Scott County native releases second book

Holly Viers • Jun 21, 2018 at 3:08 PM

For many years, author Judith Bohannon called Scott County and Kingsport home.

Though she now lives in Knoxville, Bohannon’s roots in this region have stayed with her through the years. Her latest work, “Earlene’s Parade,” is partially set in Hiltons, and many Scott County events and landmarks play prominent roles in the story.

For this month’s book column, I spoke with Bohannon about her background, her love for writing fiction and her plans for the future.

What is your background?

Bohannon grew up in the small Scott County community of Rye Cove and graduated from what was then known as Rye Cove Memorial High School. She attended Virginia Intermont College before transferring to the University of Kentucky, where she received her bachelor’s degree.

After working various jobs, including teaching at Gate City High School and Ross N. Robinson Middle School, she earned her master’s degree in social psychology at Purdue University. She later moved to Knoxville and earned her doctorate in sociology from the University of Tennessee.

What led you to write fiction?

Though she was already familiar with academic writing, Bohannon decided to give fiction writing a try after her husband was diagnosed with Alzheimer’s disease. Her first book, “Sleep Tight,” is a Christian fiction novel that features a character with the disease.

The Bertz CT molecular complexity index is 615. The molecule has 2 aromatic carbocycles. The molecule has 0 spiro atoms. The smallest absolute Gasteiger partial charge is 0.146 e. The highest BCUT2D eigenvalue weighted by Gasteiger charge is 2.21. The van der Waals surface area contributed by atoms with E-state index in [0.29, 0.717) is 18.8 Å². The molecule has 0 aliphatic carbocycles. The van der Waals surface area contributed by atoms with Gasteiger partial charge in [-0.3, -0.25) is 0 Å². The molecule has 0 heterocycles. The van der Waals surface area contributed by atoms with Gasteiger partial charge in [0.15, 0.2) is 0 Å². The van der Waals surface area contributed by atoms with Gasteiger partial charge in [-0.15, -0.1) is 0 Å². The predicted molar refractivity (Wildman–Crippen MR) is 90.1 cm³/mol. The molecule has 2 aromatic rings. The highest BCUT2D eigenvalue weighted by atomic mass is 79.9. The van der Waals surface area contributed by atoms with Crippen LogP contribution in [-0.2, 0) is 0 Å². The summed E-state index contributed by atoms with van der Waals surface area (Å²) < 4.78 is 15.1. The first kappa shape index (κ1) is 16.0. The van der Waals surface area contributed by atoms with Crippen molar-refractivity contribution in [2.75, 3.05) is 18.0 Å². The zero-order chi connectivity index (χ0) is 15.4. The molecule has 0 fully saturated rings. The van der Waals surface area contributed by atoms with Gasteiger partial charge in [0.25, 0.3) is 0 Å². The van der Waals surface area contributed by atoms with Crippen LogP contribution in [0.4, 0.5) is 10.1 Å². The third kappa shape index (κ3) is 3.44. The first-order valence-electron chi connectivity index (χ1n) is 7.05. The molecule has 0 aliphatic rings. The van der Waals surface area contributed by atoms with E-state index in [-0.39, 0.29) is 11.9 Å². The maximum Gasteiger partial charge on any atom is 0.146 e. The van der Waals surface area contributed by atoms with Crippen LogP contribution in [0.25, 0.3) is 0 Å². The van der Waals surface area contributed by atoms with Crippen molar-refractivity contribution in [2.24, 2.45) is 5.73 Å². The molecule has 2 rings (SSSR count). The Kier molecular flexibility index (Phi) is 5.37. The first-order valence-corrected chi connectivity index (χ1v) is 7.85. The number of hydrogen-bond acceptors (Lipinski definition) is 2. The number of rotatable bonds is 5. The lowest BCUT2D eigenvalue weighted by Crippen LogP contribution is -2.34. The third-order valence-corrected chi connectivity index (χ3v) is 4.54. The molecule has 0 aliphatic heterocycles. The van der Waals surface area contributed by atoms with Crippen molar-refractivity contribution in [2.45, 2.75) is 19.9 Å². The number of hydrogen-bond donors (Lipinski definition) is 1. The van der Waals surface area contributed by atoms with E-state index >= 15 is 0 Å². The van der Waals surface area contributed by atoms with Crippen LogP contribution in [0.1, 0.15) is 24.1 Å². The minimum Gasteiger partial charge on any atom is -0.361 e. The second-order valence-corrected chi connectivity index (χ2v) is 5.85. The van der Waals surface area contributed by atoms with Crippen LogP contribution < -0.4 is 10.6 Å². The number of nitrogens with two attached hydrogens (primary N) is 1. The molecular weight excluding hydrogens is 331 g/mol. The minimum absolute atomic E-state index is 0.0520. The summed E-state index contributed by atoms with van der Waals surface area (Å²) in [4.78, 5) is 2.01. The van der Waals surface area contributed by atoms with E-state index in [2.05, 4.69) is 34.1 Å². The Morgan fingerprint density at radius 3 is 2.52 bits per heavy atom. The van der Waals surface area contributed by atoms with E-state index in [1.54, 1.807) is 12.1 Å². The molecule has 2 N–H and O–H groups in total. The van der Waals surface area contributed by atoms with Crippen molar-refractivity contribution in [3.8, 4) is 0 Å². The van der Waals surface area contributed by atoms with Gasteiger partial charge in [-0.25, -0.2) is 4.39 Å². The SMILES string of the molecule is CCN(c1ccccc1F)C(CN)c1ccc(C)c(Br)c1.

“They say write what you know, and I certainly had firsthand experience with that,” Bohannon said. “I thought it was a good way to educate people about Alzheimer’s, but in a fictional setting.”

Bohannon’s second book, “Earlene’s Parade,” was released in June of last year, though it was in the works many years before that.

“I knew the ending of that story sometime in the 1990s; it’s a surprise ending,” Bohannon said. “So when I started writing it about two and a half years ago, I had to work backwards to get to the beginning of the story.”

Earlene, the story’s protagonist, grows up in Scott County and eventually becomes the wife of the vice president. The book mentions many iconic Scott County staples, including the Hob-Nob and the Scott County Tobacco Festival, which used to take place every year.

What are your plans for the future?

Bohannon said she has considered writing a prequel and a follow-up to “Earlene’s Parade,” though no plans are set in stone.

“I have certainly been playing around with that,” Bohannon said, “but I’m not going to guarantee that I will again.”

For now, Bohannon is content with the success of her current books, the newest of which has sold more than 500 copies. Both books are available for purchase on Amazon as either a hardcopy or an e-book.

Holly Viers is a general assignment reporter for the Kingsport Times News.

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